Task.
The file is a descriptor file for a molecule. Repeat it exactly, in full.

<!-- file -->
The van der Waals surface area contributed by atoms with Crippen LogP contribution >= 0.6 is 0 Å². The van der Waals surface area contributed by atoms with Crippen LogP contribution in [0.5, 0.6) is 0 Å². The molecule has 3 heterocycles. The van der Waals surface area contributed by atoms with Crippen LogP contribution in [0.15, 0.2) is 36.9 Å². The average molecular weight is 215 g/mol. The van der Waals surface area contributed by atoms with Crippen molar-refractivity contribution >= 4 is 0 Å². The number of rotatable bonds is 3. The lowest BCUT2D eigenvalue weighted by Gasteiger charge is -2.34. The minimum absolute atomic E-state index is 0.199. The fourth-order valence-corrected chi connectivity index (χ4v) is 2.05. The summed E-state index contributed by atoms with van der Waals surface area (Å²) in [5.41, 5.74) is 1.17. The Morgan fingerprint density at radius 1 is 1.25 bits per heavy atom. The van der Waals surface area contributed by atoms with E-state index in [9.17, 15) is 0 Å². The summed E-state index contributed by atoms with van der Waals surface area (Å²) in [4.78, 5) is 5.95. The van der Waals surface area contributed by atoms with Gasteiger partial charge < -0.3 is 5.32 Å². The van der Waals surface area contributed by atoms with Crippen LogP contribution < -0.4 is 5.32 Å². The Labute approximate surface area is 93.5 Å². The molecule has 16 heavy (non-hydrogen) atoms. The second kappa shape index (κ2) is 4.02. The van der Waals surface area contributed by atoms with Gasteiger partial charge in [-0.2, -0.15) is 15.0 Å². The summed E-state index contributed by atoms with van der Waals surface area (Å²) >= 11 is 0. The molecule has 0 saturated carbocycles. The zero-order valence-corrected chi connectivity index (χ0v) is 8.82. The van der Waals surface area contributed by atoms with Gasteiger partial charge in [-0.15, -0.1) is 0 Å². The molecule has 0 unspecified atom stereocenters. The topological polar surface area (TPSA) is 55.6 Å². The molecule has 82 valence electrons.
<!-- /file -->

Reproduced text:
The van der Waals surface area contributed by atoms with Crippen LogP contribution >= 0.6 is 0 Å². The van der Waals surface area contributed by atoms with Crippen LogP contribution in [0.5, 0.6) is 0 Å². The molecule has 3 heterocycles. The van der Waals surface area contributed by atoms with Crippen LogP contribution in [0.15, 0.2) is 36.9 Å². The average molecular weight is 215 g/mol. The van der Waals surface area contributed by atoms with Crippen molar-refractivity contribution >= 4 is 0 Å². The number of rotatable bonds is 3. The lowest BCUT2D eigenvalue weighted by Gasteiger charge is -2.34. The minimum absolute atomic E-state index is 0.199. The fourth-order valence-corrected chi connectivity index (χ4v) is 2.05. The summed E-state index contributed by atoms with van der Waals surface area (Å²) in [5.41, 5.74) is 1.17. The Morgan fingerprint density at radius 1 is 1.25 bits per heavy atom. The van der Waals surface area contributed by atoms with E-state index in [9.17, 15) is 0 Å². The summed E-state index contributed by atoms with van der Waals surface area (Å²) in [4.78, 5) is 5.95. The van der Waals surface area contributed by atoms with Gasteiger partial charge < -0.3 is 5.32 Å². The van der Waals surface area contributed by atoms with Crippen LogP contribution < -0.4 is 5.32 Å². The Labute approximate surface area is 93.5 Å². The molecule has 16 heavy (non-hydrogen) atoms. The second kappa shape index (κ2) is 4.02. The van der Waals surface area contributed by atoms with Gasteiger partial charge in [-0.2, -0.15) is 15.0 Å². The summed E-state index contributed by atoms with van der Waals surface area (Å²) >= 11 is 0. The molecule has 0 saturated carbocycles. The zero-order valence-corrected chi connectivity index (χ0v) is 8.82. The van der Waals surface area contributed by atoms with Gasteiger partial charge in [-0.15, -0.1) is 0 Å². The molecule has 0 unspecified atom stereocenters. The topological polar surface area (TPSA) is 55.6 Å². The molecule has 82 valence electrons.